Much like pre-flight checklists, security procedures guide the individual executing the procedure to an expected outcome. One example is server hardening. Even though a system administrator has built and hardened hundreds of servers, the procedure to harden the server still needs to be followed to ensure the server is hardened correctly and to a level that still allows operability with the system of which it is a part. If the hardening procedure is not followed, the system administrator could leave out a step that results in an unacceptable exposure of the server or data (e.g., leaving unneeded ports open on the server or the permissions on a directory open to unauthorized users). The best option would be to automate the hardening procedure through scripts or other automation tools (e.g. Puppet or Chef). This will ensure the consistent execution of the hardening “procedure.”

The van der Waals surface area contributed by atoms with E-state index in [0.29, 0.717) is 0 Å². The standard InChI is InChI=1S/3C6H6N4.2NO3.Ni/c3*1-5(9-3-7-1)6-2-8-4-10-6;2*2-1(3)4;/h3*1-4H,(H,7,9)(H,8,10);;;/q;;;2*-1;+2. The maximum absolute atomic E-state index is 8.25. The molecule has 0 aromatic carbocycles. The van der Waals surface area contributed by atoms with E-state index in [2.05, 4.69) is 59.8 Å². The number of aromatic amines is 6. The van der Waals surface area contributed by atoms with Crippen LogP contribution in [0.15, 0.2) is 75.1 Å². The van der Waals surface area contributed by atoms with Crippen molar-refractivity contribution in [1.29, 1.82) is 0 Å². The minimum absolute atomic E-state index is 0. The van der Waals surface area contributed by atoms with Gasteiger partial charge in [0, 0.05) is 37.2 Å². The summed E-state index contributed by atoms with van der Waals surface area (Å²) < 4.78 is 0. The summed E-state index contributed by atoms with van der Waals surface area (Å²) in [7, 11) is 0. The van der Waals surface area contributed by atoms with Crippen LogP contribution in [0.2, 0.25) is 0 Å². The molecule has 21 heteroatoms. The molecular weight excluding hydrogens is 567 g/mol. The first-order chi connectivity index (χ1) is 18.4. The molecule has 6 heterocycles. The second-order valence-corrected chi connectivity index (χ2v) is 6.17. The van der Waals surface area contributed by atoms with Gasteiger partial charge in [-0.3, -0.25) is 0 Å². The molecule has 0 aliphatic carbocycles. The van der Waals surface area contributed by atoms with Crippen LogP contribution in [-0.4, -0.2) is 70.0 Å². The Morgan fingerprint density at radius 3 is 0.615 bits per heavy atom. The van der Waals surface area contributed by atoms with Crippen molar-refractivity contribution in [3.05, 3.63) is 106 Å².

What is the Relationship Between Security Policies and Security Procedures?
- Security procedures build upon your organization’s security policies. Your organization’s security policies are the foundation of its security program. An important principle of security policies is that they focus on guiding behavior. Like security policies, security procedures also focus on guiding behavior. While security policies address the who, what, and why, security procedures inform individuals in your organization of the when (e.g. daily, monthly, upon a certain trigger), where, and how relating to security. To help focus the security procedures within your organization, standards and baselines should also be defined. Standards and baselines are directed at the technology implemented in an organization, whereas policies and procedures focus on guiding behaviors. As depicted below, think of the relationship between policies, standards, baselines, and procedures like a triangle with security policies as the base or foundation: